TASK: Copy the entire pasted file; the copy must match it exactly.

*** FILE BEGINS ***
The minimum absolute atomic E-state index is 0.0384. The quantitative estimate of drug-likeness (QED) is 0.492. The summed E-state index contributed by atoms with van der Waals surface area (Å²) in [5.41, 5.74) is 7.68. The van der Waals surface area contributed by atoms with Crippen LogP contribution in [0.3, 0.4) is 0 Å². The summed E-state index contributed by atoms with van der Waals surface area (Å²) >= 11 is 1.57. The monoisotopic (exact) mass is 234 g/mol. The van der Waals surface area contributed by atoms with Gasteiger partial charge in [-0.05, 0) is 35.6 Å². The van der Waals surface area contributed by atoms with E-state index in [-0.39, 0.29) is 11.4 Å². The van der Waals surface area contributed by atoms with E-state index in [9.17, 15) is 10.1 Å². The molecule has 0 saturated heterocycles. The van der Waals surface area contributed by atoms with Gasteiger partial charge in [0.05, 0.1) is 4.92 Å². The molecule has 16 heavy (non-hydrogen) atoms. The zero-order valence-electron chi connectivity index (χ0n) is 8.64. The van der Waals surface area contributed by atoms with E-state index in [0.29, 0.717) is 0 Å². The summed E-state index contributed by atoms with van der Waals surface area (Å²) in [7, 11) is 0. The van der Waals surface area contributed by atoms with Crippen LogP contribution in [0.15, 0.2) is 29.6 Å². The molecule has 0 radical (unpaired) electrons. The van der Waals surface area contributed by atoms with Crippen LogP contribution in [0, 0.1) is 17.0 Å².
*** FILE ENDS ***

The minimum absolute atomic E-state index is 0.0384. The quantitative estimate of drug-likeness (QED) is 0.492. The summed E-state index contributed by atoms with van der Waals surface area (Å²) in [5.41, 5.74) is 7.68. The van der Waals surface area contributed by atoms with Crippen LogP contribution in [0.3, 0.4) is 0 Å². The summed E-state index contributed by atoms with van der Waals surface area (Å²) >= 11 is 1.57. The monoisotopic (exact) mass is 234 g/mol. The van der Waals surface area contributed by atoms with Gasteiger partial charge in [-0.05, 0) is 35.6 Å². The van der Waals surface area contributed by atoms with E-state index in [-0.39, 0.29) is 11.4 Å². The van der Waals surface area contributed by atoms with E-state index in [9.17, 15) is 10.1 Å². The molecule has 0 saturated heterocycles. The van der Waals surface area contributed by atoms with Gasteiger partial charge in [0.05, 0.1) is 4.92 Å². The molecule has 16 heavy (non-hydrogen) atoms. The zero-order valence-electron chi connectivity index (χ0n) is 8.64. The van der Waals surface area contributed by atoms with E-state index in [0.29, 0.717) is 0 Å². The summed E-state index contributed by atoms with van der Waals surface area (Å²) in [7, 11) is 0. The van der Waals surface area contributed by atoms with Crippen LogP contribution in [0.15, 0.2) is 29.6 Å². The molecule has 0 radical (unpaired) electrons. The van der Waals surface area contributed by atoms with Crippen LogP contribution in [0, 0.1) is 17.0 Å².